I wish you well. May your table be graced with lovely women and good men. May you drink well enough to drown the envy of youth in the satisfactions of maturity. May your men wear their weight with pride, secure in the knowledge that they have at last become considerable. May they rejoice that they will never again be taken for callow, black-haired boys. And your women? Ah! Women are like cheese strudels. When first baked, they are crisp and fresh on the outside, but the filling is unsettled and indigestible; in age, the crust may not be so lovely, but the filling comes at last into its own. May you relish them indeed. May we all sit long enough for reserve to give way to ribaldry and for gallantry to grow upon us. May there be singing at our table before the night is done, and old, broad jokes to fling at the stars and tell them we are men.

We are great, my friend; we shall not be saved for trampling that greatness under foot … Come then; leap upon these mountains, skip upon these hills and heights of earth. The road to Heaven does not run from the world but through it. The longest Session of all is no discontinuation of these sessions here, but a lifting of them all by priestly love. It is a place for men, not ghosts—for the risen gorgeousness of the New Earth and for the glorious earthiness of the True Jerusalem.

Eat well then. Between our love and His Priesthoood, He makes all things new. Our Last Home will be home indeed. – Robert Farrar Capon, The Supper of the Lamb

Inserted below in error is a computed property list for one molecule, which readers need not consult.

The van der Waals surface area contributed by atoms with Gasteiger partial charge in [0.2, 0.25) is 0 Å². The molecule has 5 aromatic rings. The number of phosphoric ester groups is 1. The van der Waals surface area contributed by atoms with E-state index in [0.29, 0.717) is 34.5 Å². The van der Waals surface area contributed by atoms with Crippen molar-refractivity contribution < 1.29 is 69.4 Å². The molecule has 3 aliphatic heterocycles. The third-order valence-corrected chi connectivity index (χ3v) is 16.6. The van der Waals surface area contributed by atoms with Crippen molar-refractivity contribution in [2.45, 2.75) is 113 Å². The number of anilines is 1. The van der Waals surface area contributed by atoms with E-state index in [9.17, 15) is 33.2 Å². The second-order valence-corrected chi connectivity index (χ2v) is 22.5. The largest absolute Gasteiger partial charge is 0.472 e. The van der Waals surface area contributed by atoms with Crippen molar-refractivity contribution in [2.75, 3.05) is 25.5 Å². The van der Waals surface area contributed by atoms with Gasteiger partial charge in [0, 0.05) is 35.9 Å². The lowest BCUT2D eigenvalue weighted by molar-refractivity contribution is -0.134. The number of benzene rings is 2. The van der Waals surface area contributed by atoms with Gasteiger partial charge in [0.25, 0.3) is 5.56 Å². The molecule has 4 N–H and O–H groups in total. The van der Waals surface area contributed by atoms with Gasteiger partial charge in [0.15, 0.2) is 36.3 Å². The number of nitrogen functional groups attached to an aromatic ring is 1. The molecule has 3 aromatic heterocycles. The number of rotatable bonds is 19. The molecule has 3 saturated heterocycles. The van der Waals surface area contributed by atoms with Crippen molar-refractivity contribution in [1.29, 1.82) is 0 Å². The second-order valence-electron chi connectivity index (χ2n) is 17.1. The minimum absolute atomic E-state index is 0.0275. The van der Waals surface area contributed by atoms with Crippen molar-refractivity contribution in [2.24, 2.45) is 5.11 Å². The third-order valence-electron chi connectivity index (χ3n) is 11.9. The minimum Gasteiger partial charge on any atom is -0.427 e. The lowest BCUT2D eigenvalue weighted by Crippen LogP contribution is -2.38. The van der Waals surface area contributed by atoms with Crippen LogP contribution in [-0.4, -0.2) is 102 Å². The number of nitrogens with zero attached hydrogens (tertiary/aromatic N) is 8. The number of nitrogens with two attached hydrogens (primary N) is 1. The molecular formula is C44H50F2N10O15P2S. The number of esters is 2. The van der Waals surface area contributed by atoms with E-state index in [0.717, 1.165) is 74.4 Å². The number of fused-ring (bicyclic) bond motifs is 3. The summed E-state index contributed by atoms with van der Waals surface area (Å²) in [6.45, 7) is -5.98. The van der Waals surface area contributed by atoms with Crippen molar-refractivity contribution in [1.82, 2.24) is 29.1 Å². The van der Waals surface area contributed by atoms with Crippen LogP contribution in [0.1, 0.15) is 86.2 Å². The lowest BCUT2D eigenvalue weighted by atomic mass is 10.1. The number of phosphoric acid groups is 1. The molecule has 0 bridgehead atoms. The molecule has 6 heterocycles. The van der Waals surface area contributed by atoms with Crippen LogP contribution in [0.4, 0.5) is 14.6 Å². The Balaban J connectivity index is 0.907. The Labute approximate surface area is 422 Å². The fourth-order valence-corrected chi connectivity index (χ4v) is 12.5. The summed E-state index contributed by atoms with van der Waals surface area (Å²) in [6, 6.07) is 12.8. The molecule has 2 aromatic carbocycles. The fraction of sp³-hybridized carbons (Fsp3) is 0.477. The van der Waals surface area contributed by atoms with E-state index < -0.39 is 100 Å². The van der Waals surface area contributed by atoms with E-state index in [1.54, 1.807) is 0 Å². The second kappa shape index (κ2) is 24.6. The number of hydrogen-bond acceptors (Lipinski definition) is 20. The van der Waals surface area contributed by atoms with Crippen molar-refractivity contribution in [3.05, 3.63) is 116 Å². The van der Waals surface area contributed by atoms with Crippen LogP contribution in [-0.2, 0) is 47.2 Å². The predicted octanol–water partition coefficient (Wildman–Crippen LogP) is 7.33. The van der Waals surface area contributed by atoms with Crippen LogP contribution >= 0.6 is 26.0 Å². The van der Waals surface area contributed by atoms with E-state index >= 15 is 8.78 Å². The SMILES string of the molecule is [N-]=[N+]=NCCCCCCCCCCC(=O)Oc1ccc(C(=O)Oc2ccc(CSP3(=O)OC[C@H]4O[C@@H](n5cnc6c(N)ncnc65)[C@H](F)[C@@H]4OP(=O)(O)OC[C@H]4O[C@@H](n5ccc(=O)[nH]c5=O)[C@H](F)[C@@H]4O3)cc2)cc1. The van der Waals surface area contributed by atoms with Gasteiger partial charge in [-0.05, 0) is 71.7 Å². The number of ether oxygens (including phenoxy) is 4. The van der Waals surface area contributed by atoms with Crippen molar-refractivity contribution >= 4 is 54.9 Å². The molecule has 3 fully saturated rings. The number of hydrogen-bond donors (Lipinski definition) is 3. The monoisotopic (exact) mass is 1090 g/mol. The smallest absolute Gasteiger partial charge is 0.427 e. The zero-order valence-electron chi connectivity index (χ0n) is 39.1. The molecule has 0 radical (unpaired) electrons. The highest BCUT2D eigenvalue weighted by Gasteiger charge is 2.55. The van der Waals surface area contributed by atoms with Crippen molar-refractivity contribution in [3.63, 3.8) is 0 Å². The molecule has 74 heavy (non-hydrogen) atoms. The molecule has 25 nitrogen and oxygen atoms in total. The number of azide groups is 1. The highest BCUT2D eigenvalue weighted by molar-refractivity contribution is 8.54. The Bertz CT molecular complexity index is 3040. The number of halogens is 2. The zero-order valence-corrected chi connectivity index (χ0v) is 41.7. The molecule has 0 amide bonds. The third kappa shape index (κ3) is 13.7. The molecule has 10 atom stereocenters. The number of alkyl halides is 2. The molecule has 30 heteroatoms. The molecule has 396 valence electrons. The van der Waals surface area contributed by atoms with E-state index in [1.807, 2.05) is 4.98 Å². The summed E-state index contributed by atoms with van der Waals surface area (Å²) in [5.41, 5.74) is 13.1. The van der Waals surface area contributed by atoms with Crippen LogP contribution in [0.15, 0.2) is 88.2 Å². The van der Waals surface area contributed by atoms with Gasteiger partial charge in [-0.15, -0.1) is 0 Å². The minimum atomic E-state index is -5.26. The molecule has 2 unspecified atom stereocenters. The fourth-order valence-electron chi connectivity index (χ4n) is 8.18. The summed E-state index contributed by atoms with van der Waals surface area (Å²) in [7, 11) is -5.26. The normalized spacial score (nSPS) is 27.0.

We are at the end of 2015, a year that I have to say I am glad to see away. We have struggled and we have celebrated, and through it all we have been reminded that this world is but a shadow of what is to come. There will be sort of like here, but better, greater, more glorious, more than our imaginings can imagine.

So I want to leave you with one more song that is so fitting for us at the end of 2015. Eric Peters is a great singer-songwriter who you may not know but really should. Listen as he sings “The Old Year”:

At the end of 2015, I echo the words of Robert Farrar Capon above – “Come then; leap upon these mountains, skip upon these hills and heights of earth. The road to Heaven does not run from the world but through it.” I hope you have celebrated the season with a fullness and richness this year that has nothing to do with the presents that were under your tree but were more about savoring the gifts of God. I pray that we would carry forth in the same way into 2016, ever watchful for the beautiful and the joyful. I will see you next year!

 

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